Seeing the detail


Dear Friends,

Sometimes we just don’t see it first time round. It’s all a bit of a blur… too much going on… perhaps distracted… whatever the reason.

I don’t know if you’ve ever experienced something similar – maybe a photo from years back, or a sporting event just attended, or a conversation recently spoken – just not seeing it first time round – missing important elements,  seeing only what is prominent and not catching the most important…  I think we do this more times than we ever dare to believe. And it is important to acknowledge this process – because invariably we don’t go back for a second look because we believe and settle for our first observations. And our fist observations can be so wrong… or when not wrong so short of the full picture.

Little children know this – they love stories being read and re-read to them… familiar tales and known endings repeated over and over again yet enjoyed with even greater enthusiasm. With each re-telling the story gets fuller in many, many different ways as the characters are stretched into 3-d reality, repeated words take on sinister proportions, and shadows lengthen as the climax is told again and again… what is missed on the first viewing is caught and developed over and over again!

This year I’m approaching the season of Advent with all this very much in mind. Advent is the time of darkness where day by day the darkness is dispersed until the full radiance of Christmas dazzles and enlightens every corner from east to west, north to south. In the season of Advent the eyes of our hearts are invited, challenged even, to adjust themselves to the deep darkness so outlines can be glimpsed, provisional findings articulated, corners turned… in Advent we are asked to look and look again at what we thought was familiar, but which, if we’re honest, we don’t really know at all. Well, yes we know the names – Mary, Joseph, Bethlehem… we know the sequencing – angel Gabriel, the stable yard, the manger, the shepherds… and we know the climax – the birth of a son. And because we know these outlines, we think that is enough. And so the story is really only half-told, well, not even that!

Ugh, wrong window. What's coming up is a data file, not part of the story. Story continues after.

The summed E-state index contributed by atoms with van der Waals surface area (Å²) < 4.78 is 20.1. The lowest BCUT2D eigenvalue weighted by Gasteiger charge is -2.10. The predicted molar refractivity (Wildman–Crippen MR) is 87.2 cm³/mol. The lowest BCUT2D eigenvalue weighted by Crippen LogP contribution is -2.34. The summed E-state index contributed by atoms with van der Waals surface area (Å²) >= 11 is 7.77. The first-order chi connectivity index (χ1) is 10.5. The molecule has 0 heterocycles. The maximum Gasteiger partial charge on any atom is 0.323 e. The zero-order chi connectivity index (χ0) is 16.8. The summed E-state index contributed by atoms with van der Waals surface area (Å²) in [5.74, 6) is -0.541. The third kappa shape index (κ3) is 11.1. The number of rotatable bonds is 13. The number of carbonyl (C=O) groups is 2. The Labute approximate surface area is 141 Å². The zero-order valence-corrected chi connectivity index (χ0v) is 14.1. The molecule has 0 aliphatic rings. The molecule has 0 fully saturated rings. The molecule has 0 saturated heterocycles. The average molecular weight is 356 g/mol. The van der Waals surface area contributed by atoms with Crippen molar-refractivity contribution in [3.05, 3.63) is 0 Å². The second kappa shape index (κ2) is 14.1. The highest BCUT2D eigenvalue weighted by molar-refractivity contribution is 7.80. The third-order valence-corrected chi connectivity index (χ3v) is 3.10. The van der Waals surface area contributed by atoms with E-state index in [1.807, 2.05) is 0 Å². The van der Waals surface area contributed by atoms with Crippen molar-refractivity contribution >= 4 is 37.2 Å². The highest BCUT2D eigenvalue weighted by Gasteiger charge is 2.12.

The Christmas narrative has plenty of gaps, question marks, magic and simple humanity. It’s a story to take the breath away – if only we would let it. Little children are good at this. Us adults – less so. Jesus teaches us that to enter the Kingdom we must become like little children, so Jesus asks us to look again, and again, and then again – maybe in the all too brief spaces between all the stuff we do in this season of Advent. The looking might be the listening to a Christmas song, it might be the re-playing of a Youtube clip, it might be a re-reading of the Christmas story, the lighting of a Christingle candle… and the outlines then become filled out into something new, wonderful and utterly unexpected.

Be very blessed in this Advent and Christmas season – and don’t forget to look, especially if you think you’ve seen it enough times  already –  and there’s nothing more to see!